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Fish On! Page 3

Fish On!

Part 3: By the end of day two our arms were weary thanks to boating more than 200 fish over two days.

By Capt. Patrick Sciacca — March 2005

   


Photo: Gary John Norman

 More of this Feature

• Part 1: Fly-rod Bottom Fishing
• Part 2: Fly-rod Bottom Fishing
• Part 3: Fly-rod Bottom Fishing
• 703 Eaton Street


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When you’re right, you’re right. From the first drop we were into fish. We caught black grouper, red grouper, mutton snapper, red snapper, yellowtail, triggerfish, and more. Chip even managed to bag an elusive hogfish (they are usually spearfished) while I even caught a remora (you know, that suction-cup-headed badboy you see under sharks and whales). All totaled, we caught more than 100 fish and 13 distinct species on day one. The fly rod outfished the standup tackle at a ratio of four to one. I thought Piku was telling me the truth. While I found the slow rise of the rod and gentle drop to be a variation on jigging, there was no denying the results were there.

Then came day two. The morning breeze provided a quick chop across the Gulf, and Golden Streak made mincemeat of it. We were soon drift-fishing with everyone using fly rods. We started catching fish here and there, albeit sporadically. I thought Piku might have been holding an ace up his sleeve because we discussed the criticism he may get about his bait-and-drop system from traditional fly-fishing enthusiasts. Many consider a graceful backcast and ability to effectively use a fly rod as an art form as well as an angling practice. To answer his critics, Piku looked at me and broke out some homemade flies. He had a self-tied yellow fly, ballyhoo fly, and more. Piku said, “Let’s see what happens.” He stripped line off the reel, and using the same long drop and slow lift as the baited rig, his line got nailed…Bam! He started laughing with each strike. Piku caught yellowtail, grouper, snapper, and more on the fly. “You can’t fish like this.” I said. “I guess you can,” he replied, chuckling as his lure received another hit.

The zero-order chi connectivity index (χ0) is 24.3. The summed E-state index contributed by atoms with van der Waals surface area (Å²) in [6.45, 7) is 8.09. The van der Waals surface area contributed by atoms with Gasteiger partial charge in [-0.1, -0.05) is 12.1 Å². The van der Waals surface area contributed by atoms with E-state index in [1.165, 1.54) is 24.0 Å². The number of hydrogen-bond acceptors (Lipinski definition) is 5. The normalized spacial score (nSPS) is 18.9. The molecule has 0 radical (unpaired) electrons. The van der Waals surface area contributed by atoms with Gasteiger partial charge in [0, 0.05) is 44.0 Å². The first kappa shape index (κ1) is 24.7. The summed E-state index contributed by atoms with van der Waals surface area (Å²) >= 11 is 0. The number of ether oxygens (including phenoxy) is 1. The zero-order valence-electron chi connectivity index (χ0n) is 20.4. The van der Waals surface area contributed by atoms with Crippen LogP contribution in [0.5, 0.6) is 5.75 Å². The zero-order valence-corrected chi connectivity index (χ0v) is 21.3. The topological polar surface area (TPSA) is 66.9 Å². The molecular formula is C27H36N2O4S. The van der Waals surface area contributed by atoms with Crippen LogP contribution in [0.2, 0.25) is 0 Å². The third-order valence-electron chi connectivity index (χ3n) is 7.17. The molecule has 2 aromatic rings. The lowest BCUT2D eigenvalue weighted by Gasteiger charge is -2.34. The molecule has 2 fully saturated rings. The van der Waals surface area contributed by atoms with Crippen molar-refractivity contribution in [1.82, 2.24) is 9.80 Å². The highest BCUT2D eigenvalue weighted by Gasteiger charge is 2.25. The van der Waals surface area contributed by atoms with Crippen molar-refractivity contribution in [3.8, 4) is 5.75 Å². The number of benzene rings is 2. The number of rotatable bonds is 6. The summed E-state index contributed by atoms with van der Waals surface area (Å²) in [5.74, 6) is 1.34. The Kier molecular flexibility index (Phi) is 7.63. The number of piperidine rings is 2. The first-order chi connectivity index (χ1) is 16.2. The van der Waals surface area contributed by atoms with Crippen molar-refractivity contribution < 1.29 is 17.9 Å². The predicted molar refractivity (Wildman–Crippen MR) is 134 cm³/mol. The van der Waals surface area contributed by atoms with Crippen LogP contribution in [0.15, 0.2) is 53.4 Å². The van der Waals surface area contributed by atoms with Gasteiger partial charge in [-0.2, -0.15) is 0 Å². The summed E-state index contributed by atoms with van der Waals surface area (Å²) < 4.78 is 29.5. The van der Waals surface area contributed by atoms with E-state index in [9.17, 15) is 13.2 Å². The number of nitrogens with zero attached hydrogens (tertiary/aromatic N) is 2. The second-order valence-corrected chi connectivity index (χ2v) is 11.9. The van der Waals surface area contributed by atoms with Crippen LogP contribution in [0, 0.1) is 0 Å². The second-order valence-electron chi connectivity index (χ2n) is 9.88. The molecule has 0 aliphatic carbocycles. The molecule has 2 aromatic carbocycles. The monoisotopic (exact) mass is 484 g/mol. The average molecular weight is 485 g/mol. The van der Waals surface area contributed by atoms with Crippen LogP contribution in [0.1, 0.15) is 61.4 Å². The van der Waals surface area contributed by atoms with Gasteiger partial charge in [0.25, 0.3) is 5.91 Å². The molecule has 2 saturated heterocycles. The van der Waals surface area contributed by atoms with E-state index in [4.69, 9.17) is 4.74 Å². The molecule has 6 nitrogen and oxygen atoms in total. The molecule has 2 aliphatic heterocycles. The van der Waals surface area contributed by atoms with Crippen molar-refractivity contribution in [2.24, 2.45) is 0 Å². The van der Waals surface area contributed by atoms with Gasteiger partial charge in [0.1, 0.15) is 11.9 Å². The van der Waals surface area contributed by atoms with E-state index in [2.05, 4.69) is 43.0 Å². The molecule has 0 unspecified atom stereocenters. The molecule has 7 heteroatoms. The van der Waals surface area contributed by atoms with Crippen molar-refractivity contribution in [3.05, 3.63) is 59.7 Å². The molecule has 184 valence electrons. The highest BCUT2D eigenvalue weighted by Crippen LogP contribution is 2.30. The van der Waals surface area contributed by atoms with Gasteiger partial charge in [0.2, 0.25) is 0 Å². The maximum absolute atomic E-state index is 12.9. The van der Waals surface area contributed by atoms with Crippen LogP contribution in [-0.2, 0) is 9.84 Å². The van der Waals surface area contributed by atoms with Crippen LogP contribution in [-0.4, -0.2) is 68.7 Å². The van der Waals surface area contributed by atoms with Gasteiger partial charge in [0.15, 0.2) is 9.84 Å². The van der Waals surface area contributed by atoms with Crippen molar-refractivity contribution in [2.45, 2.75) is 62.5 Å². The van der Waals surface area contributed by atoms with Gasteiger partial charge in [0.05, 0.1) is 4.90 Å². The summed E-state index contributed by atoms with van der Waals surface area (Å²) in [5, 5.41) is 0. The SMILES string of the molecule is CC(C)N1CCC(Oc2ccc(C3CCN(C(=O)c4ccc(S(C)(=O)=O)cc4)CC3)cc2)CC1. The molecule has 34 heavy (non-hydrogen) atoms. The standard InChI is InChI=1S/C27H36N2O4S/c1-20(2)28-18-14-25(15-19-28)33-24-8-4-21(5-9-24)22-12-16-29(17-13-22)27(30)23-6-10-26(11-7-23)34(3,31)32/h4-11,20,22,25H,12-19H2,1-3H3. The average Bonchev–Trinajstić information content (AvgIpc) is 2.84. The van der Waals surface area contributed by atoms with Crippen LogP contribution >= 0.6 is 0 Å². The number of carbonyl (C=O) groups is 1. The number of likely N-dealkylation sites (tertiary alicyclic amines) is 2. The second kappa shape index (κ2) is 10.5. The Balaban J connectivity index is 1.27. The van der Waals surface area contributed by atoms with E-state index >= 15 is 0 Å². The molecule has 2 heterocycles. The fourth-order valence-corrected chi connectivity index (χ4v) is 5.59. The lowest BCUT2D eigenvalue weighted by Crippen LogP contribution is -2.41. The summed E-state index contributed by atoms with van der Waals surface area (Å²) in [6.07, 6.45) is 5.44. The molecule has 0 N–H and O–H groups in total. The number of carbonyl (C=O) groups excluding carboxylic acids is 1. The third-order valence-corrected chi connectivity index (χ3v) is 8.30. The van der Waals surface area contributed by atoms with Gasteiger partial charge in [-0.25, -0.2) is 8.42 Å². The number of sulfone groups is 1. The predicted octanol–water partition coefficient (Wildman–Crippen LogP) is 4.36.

By the end of day two our arms were weary thanks to boating more than 200 fish over two days. We also had several meals sitting in the cooler, learned an impressive angling technique, and viewed a perfect Key West sunset on the way back to the barn. What more could an angler ask for?

As it turns out, I just checked that latest Post-It. It says, “Call Capt. Piku to setup return trip.”

Capt. Frank Piku and Golden Streak are available for charter out of Garrison Bight Marina in Key West, Florida. To book a trip, call (305) 509-1547 or visit www.captainfranksfishingcharters.com.

Next page > 703 Eaton Street > Page 1, 2, 3, 4

This article originally appeared in the March 2005 issue of Power & Motoryacht magazine.

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